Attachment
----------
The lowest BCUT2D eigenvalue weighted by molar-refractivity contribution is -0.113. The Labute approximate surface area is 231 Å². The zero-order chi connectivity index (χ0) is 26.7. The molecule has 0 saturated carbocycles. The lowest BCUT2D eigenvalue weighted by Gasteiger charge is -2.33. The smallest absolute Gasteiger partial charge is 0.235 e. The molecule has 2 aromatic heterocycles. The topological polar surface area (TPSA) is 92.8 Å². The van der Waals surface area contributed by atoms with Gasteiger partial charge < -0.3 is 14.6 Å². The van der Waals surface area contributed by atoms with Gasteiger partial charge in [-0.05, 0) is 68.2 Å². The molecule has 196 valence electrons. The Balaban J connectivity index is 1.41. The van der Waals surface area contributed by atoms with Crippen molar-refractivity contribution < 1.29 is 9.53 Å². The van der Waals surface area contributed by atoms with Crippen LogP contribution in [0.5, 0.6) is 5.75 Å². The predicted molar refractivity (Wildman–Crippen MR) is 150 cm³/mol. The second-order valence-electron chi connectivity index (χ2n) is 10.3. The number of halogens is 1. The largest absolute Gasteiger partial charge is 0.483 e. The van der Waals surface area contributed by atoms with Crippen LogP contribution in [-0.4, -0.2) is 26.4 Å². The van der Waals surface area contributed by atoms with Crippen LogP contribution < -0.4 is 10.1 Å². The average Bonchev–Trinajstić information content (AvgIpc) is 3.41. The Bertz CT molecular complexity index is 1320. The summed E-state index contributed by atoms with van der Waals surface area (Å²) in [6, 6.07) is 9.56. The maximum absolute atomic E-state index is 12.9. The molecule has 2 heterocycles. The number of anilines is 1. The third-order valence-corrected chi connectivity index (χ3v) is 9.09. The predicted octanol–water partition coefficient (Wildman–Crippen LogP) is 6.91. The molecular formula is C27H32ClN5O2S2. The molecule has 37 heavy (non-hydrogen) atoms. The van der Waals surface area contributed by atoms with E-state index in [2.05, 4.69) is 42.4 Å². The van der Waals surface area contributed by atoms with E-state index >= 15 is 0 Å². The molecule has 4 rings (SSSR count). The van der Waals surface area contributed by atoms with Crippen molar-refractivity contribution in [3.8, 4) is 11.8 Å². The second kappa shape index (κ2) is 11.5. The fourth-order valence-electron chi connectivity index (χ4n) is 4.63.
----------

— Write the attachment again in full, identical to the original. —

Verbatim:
The lowest BCUT2D eigenvalue weighted by molar-refractivity contribution is -0.113. The Labute approximate surface area is 231 Å². The zero-order chi connectivity index (χ0) is 26.7. The molecule has 0 saturated carbocycles. The lowest BCUT2D eigenvalue weighted by Gasteiger charge is -2.33. The smallest absolute Gasteiger partial charge is 0.235 e. The molecule has 2 aromatic heterocycles. The topological polar surface area (TPSA) is 92.8 Å². The van der Waals surface area contributed by atoms with Gasteiger partial charge < -0.3 is 14.6 Å². The van der Waals surface area contributed by atoms with Gasteiger partial charge in [-0.05, 0) is 68.2 Å². The molecule has 196 valence electrons. The Balaban J connectivity index is 1.41. The van der Waals surface area contributed by atoms with Crippen molar-refractivity contribution < 1.29 is 9.53 Å². The van der Waals surface area contributed by atoms with Crippen LogP contribution in [0.5, 0.6) is 5.75 Å². The predicted molar refractivity (Wildman–Crippen MR) is 150 cm³/mol. The second-order valence-electron chi connectivity index (χ2n) is 10.3. The number of halogens is 1. The largest absolute Gasteiger partial charge is 0.483 e. The van der Waals surface area contributed by atoms with Crippen LogP contribution in [-0.4, -0.2) is 26.4 Å². The van der Waals surface area contributed by atoms with Crippen LogP contribution < -0.4 is 10.1 Å². The average Bonchev–Trinajstić information content (AvgIpc) is 3.41. The Bertz CT molecular complexity index is 1320. The summed E-state index contributed by atoms with van der Waals surface area (Å²) in [6, 6.07) is 9.56. The maximum absolute atomic E-state index is 12.9. The molecule has 2 heterocycles. The number of anilines is 1. The third-order valence-corrected chi connectivity index (χ3v) is 9.09. The predicted octanol–water partition coefficient (Wildman–Crippen LogP) is 6.91. The molecular formula is C27H32ClN5O2S2. The molecule has 37 heavy (non-hydrogen) atoms. The van der Waals surface area contributed by atoms with E-state index in [2.05, 4.69) is 42.4 Å². The van der Waals surface area contributed by atoms with E-state index >= 15 is 0 Å². The molecule has 4 rings (SSSR count). The van der Waals surface area contributed by atoms with Crippen molar-refractivity contribution in [3.8, 4) is 11.8 Å². The second kappa shape index (κ2) is 11.5. The fourth-order valence-electron chi connectivity index (χ4n) is 4.63.